St Joseph’s School won the Dublin Post-Primary Schools Junior A championship final last week when they defeated Colaiste Iosagain of Stillorgan at St Brigid’s club grounds at Russell Park.
The close match was finally decide on a scoreline of 2-9 to 3-4 and sees St Joseph’s progess to the All-Ireland schools quarter-final against St Coombe’s of Galway on February 8.
Having progressed from a very tough group by winning all of their matches against Iosagain, the side they played in the final, St McDara’s of Templeogue and Our Lady’s of Terenure, St Joseph’s progressed to the final after a win in the semi-final against St Dominic’s of Cabra.
The final proved a close match, with the game ebbing and flowing for the whole match, with seldom more than a goal between the two sides throughout.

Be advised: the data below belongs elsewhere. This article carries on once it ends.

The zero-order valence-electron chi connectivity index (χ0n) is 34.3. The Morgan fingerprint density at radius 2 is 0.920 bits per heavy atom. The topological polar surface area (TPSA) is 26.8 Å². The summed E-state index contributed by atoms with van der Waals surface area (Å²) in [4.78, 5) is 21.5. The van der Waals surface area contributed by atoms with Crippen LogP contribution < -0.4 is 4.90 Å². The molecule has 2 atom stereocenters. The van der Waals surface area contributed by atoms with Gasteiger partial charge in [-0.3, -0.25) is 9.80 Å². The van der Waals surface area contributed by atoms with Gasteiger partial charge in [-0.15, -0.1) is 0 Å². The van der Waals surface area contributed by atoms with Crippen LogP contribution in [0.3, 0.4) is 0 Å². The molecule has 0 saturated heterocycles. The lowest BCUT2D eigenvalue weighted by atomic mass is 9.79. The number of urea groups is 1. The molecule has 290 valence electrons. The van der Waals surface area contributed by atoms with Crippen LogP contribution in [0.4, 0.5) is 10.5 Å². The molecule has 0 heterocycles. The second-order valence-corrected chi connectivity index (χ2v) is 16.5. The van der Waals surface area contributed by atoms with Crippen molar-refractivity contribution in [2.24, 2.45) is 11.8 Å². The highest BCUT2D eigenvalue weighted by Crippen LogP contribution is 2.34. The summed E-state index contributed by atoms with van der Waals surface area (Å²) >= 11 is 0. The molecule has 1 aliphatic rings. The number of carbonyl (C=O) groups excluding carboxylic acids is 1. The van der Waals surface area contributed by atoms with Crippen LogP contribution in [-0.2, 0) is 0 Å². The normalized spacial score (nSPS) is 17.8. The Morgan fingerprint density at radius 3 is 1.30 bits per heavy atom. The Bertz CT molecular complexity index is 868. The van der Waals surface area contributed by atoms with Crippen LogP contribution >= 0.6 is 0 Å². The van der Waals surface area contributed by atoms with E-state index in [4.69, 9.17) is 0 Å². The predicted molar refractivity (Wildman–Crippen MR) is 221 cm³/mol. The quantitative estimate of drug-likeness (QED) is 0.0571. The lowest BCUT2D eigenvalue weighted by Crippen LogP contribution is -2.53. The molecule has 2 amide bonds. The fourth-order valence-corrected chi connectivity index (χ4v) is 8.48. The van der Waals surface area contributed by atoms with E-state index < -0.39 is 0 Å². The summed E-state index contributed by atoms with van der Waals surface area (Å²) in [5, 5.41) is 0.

The first half was lit up by Ciara Casey, who scored a goal with a well-taken claim on the edge of the square which she finished with aplomb, but her major was answered almost immediately as Iosagain played a fast counter-attacking game which saw them go in at the break a point ahead, 2-2 to 1-4.
The second half provided St Joseph’s with their platform for victory when they scored a goal and three points in the opening minutes. The goal came when corner forward Nicole Fitzgibbon hit the ball on the volley from a long-range free, and their points came from Casey, Laura O’Mahoney and Dawn Fitzgerald.
However, Iosagain goaled straight away once more to reduce the arrears, but further points from O’Mahoney kept Joseph’s ahead to eventually claim the title.
Speaking to GazetteSport, their teacher and coach, Dave Kirwan, said: “They won the same competition last year, the first time they had ever won and it was great to retain the title.
“There are leaders all around the pitch. Some of the girls have played on the senior team as well, experience that has stood to them. They have great character, and led when the team needed a boost throughout the game.
“It is a great occasion for the school to win the championship in Dublin, a lot of work goes into it, and it means a lot to the girls,” said Kirwan.